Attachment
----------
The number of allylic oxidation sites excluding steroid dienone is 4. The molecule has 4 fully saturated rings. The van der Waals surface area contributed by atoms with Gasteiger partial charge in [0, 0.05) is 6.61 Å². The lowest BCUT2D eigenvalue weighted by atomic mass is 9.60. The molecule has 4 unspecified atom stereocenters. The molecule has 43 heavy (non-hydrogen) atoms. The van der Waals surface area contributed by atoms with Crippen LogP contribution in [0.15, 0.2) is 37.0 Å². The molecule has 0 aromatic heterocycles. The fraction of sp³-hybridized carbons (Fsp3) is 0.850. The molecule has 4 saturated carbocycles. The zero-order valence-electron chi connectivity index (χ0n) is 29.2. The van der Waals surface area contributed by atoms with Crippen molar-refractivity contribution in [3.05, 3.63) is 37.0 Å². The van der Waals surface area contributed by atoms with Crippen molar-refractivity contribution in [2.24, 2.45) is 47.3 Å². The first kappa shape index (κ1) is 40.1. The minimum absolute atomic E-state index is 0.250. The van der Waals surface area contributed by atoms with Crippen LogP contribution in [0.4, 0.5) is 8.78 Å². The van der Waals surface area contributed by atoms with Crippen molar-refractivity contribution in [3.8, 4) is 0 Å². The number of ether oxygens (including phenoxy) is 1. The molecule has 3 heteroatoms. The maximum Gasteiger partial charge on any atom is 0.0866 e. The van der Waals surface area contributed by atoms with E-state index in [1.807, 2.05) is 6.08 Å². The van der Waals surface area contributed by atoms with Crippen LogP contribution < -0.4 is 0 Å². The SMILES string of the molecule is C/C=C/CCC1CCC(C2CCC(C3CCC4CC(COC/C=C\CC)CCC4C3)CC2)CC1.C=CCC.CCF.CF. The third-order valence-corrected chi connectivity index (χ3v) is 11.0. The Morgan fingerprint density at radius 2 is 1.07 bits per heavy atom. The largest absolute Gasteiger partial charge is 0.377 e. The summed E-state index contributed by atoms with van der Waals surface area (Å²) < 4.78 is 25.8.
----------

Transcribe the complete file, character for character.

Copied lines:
The number of allylic oxidation sites excluding steroid dienone is 4. The molecule has 4 fully saturated rings. The van der Waals surface area contributed by atoms with Gasteiger partial charge in [0, 0.05) is 6.61 Å². The lowest BCUT2D eigenvalue weighted by atomic mass is 9.60. The molecule has 4 unspecified atom stereocenters. The molecule has 43 heavy (non-hydrogen) atoms. The van der Waals surface area contributed by atoms with Crippen LogP contribution in [0.15, 0.2) is 37.0 Å². The molecule has 0 aromatic heterocycles. The fraction of sp³-hybridized carbons (Fsp3) is 0.850. The molecule has 4 saturated carbocycles. The zero-order valence-electron chi connectivity index (χ0n) is 29.2. The van der Waals surface area contributed by atoms with Crippen molar-refractivity contribution in [3.05, 3.63) is 37.0 Å². The van der Waals surface area contributed by atoms with Crippen molar-refractivity contribution in [2.24, 2.45) is 47.3 Å². The first kappa shape index (κ1) is 40.1. The minimum absolute atomic E-state index is 0.250. The van der Waals surface area contributed by atoms with Crippen LogP contribution in [0.4, 0.5) is 8.78 Å². The van der Waals surface area contributed by atoms with Crippen molar-refractivity contribution in [3.8, 4) is 0 Å². The number of ether oxygens (including phenoxy) is 1. The molecule has 3 heteroatoms. The maximum Gasteiger partial charge on any atom is 0.0866 e. The van der Waals surface area contributed by atoms with E-state index in [1.807, 2.05) is 6.08 Å². The van der Waals surface area contributed by atoms with Crippen LogP contribution < -0.4 is 0 Å². The SMILES string of the molecule is C/C=C/CCC1CCC(C2CCC(C3CCC4CC(COC/C=C\CC)CCC4C3)CC2)CC1.C=CCC.CCF.CF. The third-order valence-corrected chi connectivity index (χ3v) is 11.0. The Morgan fingerprint density at radius 2 is 1.07 bits per heavy atom. The largest absolute Gasteiger partial charge is 0.377 e. The summed E-state index contributed by atoms with van der Waals surface area (Å²) < 4.78 is 25.8.